There are are other ways to deal with justice.

Organizations like Common Justice and Community Works West both specialize in alternative forms of justice and specifically transformative and restorative justice. These organizations help inmates feel they can still successfully contribute meaningful things for themselves and their communities. They involve prisoners in their local communities and try to encourage meditation as ways to address underlying issues of crime. As organizations they may not deal with death row inmates specifically but their promise is great.

The success of these models helps release pressure from the overcrowded and bloated prison systems that the inmates expressly used as one of their underlying motivators. If we can help build alternatives to prisons that use positive collaboration instead of fear and dread, perhaps we can begin to more meaningfully address overcrowding.

Instead of expanding prisons, let’s work to expand alternatives.

Shifting Prisoners to New “State of the Art Facilities” Won’t Eliminate Prison Abuse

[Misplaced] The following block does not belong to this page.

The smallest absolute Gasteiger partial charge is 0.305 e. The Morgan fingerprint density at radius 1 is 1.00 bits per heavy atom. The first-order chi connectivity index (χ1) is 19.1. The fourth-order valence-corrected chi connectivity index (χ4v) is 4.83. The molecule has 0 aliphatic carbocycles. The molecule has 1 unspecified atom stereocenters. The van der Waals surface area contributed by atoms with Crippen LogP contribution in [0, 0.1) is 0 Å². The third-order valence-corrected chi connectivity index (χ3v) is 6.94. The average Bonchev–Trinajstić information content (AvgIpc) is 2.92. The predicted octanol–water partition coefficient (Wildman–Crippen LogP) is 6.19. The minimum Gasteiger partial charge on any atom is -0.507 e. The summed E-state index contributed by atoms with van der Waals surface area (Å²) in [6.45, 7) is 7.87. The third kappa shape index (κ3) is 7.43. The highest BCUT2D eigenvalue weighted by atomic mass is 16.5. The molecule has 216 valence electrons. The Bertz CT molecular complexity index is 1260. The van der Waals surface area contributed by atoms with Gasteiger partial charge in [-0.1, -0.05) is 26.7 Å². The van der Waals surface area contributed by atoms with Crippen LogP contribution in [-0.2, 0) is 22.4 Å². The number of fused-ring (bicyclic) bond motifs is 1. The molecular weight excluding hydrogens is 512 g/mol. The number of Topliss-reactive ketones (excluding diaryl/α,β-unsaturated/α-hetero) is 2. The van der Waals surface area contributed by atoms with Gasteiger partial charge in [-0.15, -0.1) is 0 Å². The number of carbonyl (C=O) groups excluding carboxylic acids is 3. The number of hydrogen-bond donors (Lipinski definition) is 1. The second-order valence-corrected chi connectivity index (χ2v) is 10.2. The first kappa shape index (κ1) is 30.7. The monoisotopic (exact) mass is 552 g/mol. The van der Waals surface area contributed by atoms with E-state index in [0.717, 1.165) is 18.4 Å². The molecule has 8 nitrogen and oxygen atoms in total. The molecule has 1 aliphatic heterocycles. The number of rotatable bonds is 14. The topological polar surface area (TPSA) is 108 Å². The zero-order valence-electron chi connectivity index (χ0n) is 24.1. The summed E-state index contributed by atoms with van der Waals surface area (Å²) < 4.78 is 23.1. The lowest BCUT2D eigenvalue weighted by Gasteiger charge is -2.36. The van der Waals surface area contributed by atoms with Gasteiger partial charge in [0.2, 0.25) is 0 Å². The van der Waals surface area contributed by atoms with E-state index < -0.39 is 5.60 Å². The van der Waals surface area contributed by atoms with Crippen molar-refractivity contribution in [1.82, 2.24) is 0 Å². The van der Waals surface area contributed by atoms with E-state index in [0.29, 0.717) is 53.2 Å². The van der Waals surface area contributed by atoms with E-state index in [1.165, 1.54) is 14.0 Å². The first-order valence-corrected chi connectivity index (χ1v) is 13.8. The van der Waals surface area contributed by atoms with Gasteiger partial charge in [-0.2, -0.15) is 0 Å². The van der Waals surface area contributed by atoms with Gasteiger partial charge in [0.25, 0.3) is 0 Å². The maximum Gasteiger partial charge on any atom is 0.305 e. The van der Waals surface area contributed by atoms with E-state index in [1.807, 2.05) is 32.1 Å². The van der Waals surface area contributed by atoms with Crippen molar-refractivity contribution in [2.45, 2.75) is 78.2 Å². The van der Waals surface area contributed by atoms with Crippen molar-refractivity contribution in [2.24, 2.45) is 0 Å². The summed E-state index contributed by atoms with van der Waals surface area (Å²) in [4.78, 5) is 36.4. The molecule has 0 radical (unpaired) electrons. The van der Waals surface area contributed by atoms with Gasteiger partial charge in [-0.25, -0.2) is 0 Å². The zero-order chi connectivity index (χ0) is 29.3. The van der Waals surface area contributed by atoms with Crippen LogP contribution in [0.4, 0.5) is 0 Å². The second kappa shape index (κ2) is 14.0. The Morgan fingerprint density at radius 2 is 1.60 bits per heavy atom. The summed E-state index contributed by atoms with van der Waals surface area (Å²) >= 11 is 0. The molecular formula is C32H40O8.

This post was written by and originally published at the Center For a Stateless Society (C4SS) under the title “Tutwiler Prison Will Live On.” Posts and other content can be submitted to the CopBlock Network via the CopBlock.org Submission Page. (Note: This has been posted in its original form and no edits to the original text were made.)

This post relates to the impending closure of Julia Tutwiler State Women’s Prison, a facility located in Montgomery, Alabama that is notorius for rampant sexual abuse and other types of abuse, as well. Much like the clamoring for the closure of the detention center located at Guantanamo Bay, the perception is that simply shifting its residents to an alternate location will somehow eliminate those abuses, even though in reality the only real change will be geographical.

Tutwiler Prison Will Live On

Content Warning: Discussions of rape and sexual abuse

After over two decades of abuse, Julia Tutwiler Prison, located in Montgomery Alabama, will close. After almost two decades of prison guards sexually assaulting, abusing and raping inmates, Tutwiler prison will be closed. After nearly two decades of investigations, reformist legislature, promises on the part of the prison to improve, Tutwiler prison will close.